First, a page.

I love that point about not every business needing to be a billion dollar business. And I think if you've listened to this show for more than a handful of episodes, I tend to like, you know, kind of ramble on about the same stuff. And I think this is like another one I'm going to add to my list of things to ramble about if I haven't already is I think that's one problem that I see in technology over and over again, is like everyone has this... I mean, it's not that it's bad to want to be a billion dollar company, like, don't get me wrong. There is a tremendous impact you can have globally with a billion dollar company. And frankly, it's a lot easier to make an impact globally, if that's your goal, with a billion dollars in your pocket or as an industry or an organization that generates that sort of wealth. But I think in a lot of these underestimated communities, and underserved communities, there are so many problems that could be serviced with a, you know, half a million dollar a year business that would make a ton of like, it would have a ton of impact on people. That would create so much wealth and jobs and fix problems that these communities absolutely need. So I really just wanted to underscore that and say, I couldn't agree more of I think you don't have to necessarily think, I'm going to build a mobile app. And it's going to be a billion dollar business, or I'm going to make, you know, hundreds of millions of dollars even. It's like, you know, finding out what success looks like to you and engaging it based off of that instead of having to hold yourself up to being the next Zuckerberg or Bezos or whatever. It's like, I don't think that's healthy for, you know, for one thing, but it's also usually you can make a big enough impact at a smaller scale and investing in that to me is a really worthy cause.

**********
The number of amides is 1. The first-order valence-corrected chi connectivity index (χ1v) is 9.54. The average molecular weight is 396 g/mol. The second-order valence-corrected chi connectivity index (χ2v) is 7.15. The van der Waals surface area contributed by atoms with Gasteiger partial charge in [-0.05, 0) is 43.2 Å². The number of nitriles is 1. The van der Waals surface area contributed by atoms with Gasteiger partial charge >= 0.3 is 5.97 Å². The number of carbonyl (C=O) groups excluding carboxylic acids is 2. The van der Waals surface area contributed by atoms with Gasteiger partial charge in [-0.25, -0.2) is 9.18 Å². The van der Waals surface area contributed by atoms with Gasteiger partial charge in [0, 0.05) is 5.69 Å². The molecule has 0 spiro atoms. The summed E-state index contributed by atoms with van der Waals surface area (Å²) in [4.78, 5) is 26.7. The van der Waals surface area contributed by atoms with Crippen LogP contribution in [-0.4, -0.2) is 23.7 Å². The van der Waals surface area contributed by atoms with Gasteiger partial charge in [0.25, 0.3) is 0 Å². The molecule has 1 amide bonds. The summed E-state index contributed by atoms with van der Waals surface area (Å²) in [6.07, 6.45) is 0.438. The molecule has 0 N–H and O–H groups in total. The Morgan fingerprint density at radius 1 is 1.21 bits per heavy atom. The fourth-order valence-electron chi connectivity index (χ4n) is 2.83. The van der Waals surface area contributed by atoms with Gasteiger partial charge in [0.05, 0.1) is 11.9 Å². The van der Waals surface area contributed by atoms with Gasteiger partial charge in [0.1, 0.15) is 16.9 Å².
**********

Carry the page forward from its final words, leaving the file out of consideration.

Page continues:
Yeah, yeah, I totally, I totally agree. And that's something that we really talk about and discuss in our academy to make sure these entrepreneurs know. The idea is the easy part. The hard part is the execution. And it's your job to figure out as the founder, How big do you want this to be? It's totally up to you. I've met a number of founders that are like, I loved doing this until I got to 30 employees. And so in that concept of the startup studio, What if your job was to design yourself out of your own business? I mean, that's where a lot of founders get stuck, because they're like, Well, I need to keep being the CEO. What if you went in with the mindset that my job is to prove the market, prove that there's a product that people want, and figure out how to build it up, get traction on my idea, and then go find that CEO that is going to take it from 30 people to 300? And then you become the president of the board. And now your job is to go find the next CEO, when you get to that point, to take it from 300 to 3000. Because that's what happens in today's corporations, right? Like, not every CEO is fit to scale the company to a certain level, and you as the founder, well, you decide what you want to do. If you don't want to manage a 3000 person company, don't. Your life is gonna suck. It's not going to be what you want. You don't have to have a 3000 person company to be happy and fulfilled. Maybe you just like doing the ideas and proving the market. Let someone else manage it. Because there are people that love that part. So when I say to founders, your job is to found the things that you need. When you need a lawyer, you're like, Oh, I found a lawyer. You need money. Oh, I found some money. Oh, you need a CEO. I found a CEO. Found the things you need, find people that are smarter and better than you at these other areas, and fan that flame so that you can grow your business as fast and as big as you want. And if you don't want a big flame? That's totally cool, too. I don't think everything needs to be big, just to be big.